It is well known that no Lokayata text has come down to us; therefore the principal tenets of the school can be restored only on the basis of the more or less detailed exposition of the Lokayatamata that is to be found in the purvapaksa of many Brahminical or Buddhist philosophical works, and in some quotations we can meet with in books on Nyaya. But from this to assume, as some scholars did, that Lokayata texts never existed, is to go too far. I cannot give all the arguments which I have collected to refute this opinion, without taxing your patience; I shall only briefly expose some of the facts which, it seems to me, clearly point out that Lokayata texts were known in ancient times. A Lokayata Sastra is quoted in Candrakirti's commentary to Mulamadhyamakarika, or rather to the Prajnasastra, as its original title seems to me to have been; in Aryadeva's Satasastra, recently translated by me from the Chinese,2 there is a quotation from the Brhaspati Sutra; according to the unknown author of the marginal notes to the apabhramsa work, Tisatthimahapurisa-gunalankara of Pupphadanta, the Purandara named in the text was a Carvakamate granthakarta, 3 according to Krsna Misra, Carvaka was an ancient master of the school to whom Brhaspati transmitted his doctrine. And in an ancient well-known authority, namely the Vartika of Pataiijali, we find a nastika master named Bhaguri expressly mentioned. Moreover, the tradition attributes to Brhaspati himself the first treatise of the system called after him Barhas­patya, and I do .not know why we should not accept it; of course, we cannot assume that the Brhaspati Sutra edited by Prof. Thomas is the original book of the school, inasmuch as it bears a clear Brahminical character: but in spite of that you will find some quotations in it on the Lokayata, which arc likely to have been taken from an ancient but now lost compilation of a peculiar Lokayata character. Certainly, we cannot accept the tradition when we are told that the author of this book was Brhaspati himself who, according to the Maitri Up. (Ed. An. As. S.s. p. 466), Visnupurna (III, 17,41), Matsyapurana (47, 184) conceived this devilish doctrine in order to spread untruth and disbelief among the Asuras; but what must chiefly interest us is only that Brahminical authority too, that should have had some interest in freeing their heavenly representative from such a responsibility, did not object the authorship of the doctrine and the book to Brhaspati. How, moreover, can we explain the similarity in many a quotation from the Lokayata­mata which can be found in the most different texts? This similarity, besides, is not only to be met with in recent philoso­phical literature, but also in ancient texts; as, for instance, between the tenets attributed to Ajita Kesakambalin in the Dighanikaya and the principal school of the Akiriyavada in the Jaina Suyagadanga, in which the commentator Silanka recog­nizes the Lokayatika or Barhaspatya.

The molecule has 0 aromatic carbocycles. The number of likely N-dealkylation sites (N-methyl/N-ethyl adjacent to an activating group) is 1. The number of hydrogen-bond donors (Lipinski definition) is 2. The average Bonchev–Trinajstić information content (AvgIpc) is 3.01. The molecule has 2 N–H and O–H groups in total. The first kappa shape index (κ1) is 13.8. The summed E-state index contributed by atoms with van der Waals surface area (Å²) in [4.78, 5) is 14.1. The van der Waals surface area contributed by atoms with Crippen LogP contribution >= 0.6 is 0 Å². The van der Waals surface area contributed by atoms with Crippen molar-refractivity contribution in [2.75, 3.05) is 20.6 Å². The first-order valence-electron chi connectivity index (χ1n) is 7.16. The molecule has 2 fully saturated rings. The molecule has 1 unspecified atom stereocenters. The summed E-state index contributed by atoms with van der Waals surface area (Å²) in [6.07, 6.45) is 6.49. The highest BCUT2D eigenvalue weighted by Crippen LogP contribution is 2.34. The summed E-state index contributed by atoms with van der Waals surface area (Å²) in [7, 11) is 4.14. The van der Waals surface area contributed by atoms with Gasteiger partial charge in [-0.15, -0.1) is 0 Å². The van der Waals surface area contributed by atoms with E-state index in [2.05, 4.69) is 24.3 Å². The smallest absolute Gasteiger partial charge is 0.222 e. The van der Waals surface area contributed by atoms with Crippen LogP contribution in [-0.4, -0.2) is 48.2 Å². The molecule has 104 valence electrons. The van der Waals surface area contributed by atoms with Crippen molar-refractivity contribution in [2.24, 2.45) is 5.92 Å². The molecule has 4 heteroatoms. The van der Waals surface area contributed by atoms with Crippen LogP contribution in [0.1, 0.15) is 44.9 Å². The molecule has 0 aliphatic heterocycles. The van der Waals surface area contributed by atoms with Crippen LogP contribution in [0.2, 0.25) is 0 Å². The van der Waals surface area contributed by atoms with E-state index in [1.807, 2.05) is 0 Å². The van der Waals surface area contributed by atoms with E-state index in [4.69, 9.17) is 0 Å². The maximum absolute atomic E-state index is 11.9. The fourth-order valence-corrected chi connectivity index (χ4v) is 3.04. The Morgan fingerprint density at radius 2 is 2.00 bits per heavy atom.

But from which school did the first Lokayata text issue? This is a question difficult to answer; because materialism is a general name under which we can collect man y tendencies and systems, as the multiplicity itself of names for materialist seems to point out: nastika, Carvaka, Lokayata, Barhaspatya, Sva­bhavika, Bhutavadin, Icchantika. Without discussing here the etymology and the different meanings of all these names, I shall point out that even if in later times they became almost synonymous, we are not authorized to assume that this actually did happen in ancient times. But of course it is evident that there must have been a common store of general and funda­mental principles that characterized these heretical schools and distinctly diversified them from the Brahminical ones; so that, owing to such a connection even among their own peculiarities, they went under the general name of nastika. But what did they deny? What was their nastikya? To answer this question it is necessary to remember two things. First, that materialism means either a conception of the reality which explains every­thing on the basis of mechanical laws and denies the existence of every transcendent being, or, in the usual vulgar sense, an epicurean manner of life which ignores every religious feeling and whose only goal is to enjoy life. The theory of Viharabhadra in the Dasakumaracarita (p. 193, Nirnaya Sagara edition, Bombay 1898) can be considered a peculiar type of this hedonistic con­ception. Secondly, that Indian religious conception differs in some points from ours. Certainly, according to Brahminical sources, it was sufficient not to admit of the authority of the Vedas in order to be called a nastika: these are the vedavadapaviddha of Mahabharata (XII, 2, 15), the vedanindaka of Manu (11, 11), the asraddadhana of Gita (IV, 40).4